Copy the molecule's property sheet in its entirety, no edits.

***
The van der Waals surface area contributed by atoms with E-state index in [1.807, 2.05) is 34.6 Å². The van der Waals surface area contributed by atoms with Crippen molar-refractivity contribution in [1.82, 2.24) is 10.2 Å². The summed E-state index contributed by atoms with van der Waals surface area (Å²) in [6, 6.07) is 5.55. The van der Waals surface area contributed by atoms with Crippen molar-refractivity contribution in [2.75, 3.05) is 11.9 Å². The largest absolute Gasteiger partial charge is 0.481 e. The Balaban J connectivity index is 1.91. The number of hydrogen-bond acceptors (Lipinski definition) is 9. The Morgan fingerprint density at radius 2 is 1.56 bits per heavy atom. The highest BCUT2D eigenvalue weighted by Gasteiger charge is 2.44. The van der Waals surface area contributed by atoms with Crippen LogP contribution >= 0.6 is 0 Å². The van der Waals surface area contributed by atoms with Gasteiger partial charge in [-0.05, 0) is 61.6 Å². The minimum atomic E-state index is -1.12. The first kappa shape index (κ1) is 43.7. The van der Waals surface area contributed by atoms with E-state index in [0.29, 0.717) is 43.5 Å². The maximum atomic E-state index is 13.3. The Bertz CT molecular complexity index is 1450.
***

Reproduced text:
The van der Waals surface area contributed by atoms with E-state index in [1.807, 2.05) is 34.6 Å². The van der Waals surface area contributed by atoms with Crippen molar-refractivity contribution in [1.82, 2.24) is 10.2 Å². The summed E-state index contributed by atoms with van der Waals surface area (Å²) in [6, 6.07) is 5.55. The van der Waals surface area contributed by atoms with Crippen molar-refractivity contribution in [2.75, 3.05) is 11.9 Å². The largest absolute Gasteiger partial charge is 0.481 e. The Balaban J connectivity index is 1.91. The number of hydrogen-bond acceptors (Lipinski definition) is 9. The Morgan fingerprint density at radius 2 is 1.56 bits per heavy atom. The highest BCUT2D eigenvalue weighted by Gasteiger charge is 2.44. The van der Waals surface area contributed by atoms with Crippen LogP contribution >= 0.6 is 0 Å². The van der Waals surface area contributed by atoms with Gasteiger partial charge in [-0.05, 0) is 61.6 Å². The minimum atomic E-state index is -1.12. The first kappa shape index (κ1) is 43.7. The van der Waals surface area contributed by atoms with E-state index in [0.29, 0.717) is 43.5 Å². The maximum atomic E-state index is 13.3. The Bertz CT molecular complexity index is 1450.